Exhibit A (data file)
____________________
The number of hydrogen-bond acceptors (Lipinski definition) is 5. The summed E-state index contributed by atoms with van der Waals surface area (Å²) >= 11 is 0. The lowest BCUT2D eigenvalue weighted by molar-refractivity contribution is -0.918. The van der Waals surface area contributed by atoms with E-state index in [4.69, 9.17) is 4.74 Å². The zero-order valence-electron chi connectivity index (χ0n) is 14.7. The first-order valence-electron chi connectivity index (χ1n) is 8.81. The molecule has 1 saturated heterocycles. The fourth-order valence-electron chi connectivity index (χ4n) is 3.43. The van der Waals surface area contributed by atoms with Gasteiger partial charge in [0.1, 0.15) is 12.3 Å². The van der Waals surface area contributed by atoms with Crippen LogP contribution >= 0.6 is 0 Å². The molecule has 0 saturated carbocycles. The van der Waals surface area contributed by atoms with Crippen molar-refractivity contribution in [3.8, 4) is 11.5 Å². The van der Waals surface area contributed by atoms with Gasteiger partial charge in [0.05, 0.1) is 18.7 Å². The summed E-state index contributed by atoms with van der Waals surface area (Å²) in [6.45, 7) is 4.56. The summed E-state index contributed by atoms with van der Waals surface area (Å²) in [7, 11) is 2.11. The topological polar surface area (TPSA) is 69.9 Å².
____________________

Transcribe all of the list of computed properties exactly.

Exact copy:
The number of hydrogen-bond acceptors (Lipinski definition) is 5. The summed E-state index contributed by atoms with van der Waals surface area (Å²) >= 11 is 0. The lowest BCUT2D eigenvalue weighted by molar-refractivity contribution is -0.918. The van der Waals surface area contributed by atoms with E-state index in [4.69, 9.17) is 4.74 Å². The zero-order valence-electron chi connectivity index (χ0n) is 14.7. The first-order valence-electron chi connectivity index (χ1n) is 8.81. The molecule has 1 saturated heterocycles. The fourth-order valence-electron chi connectivity index (χ4n) is 3.43. The van der Waals surface area contributed by atoms with Gasteiger partial charge in [0.1, 0.15) is 12.3 Å². The van der Waals surface area contributed by atoms with Crippen LogP contribution >= 0.6 is 0 Å². The molecule has 0 saturated carbocycles. The van der Waals surface area contributed by atoms with Crippen molar-refractivity contribution in [3.8, 4) is 11.5 Å². The van der Waals surface area contributed by atoms with Gasteiger partial charge in [0.05, 0.1) is 18.7 Å². The summed E-state index contributed by atoms with van der Waals surface area (Å²) in [6.45, 7) is 4.56. The summed E-state index contributed by atoms with van der Waals surface area (Å²) in [7, 11) is 2.11. The topological polar surface area (TPSA) is 69.9 Å².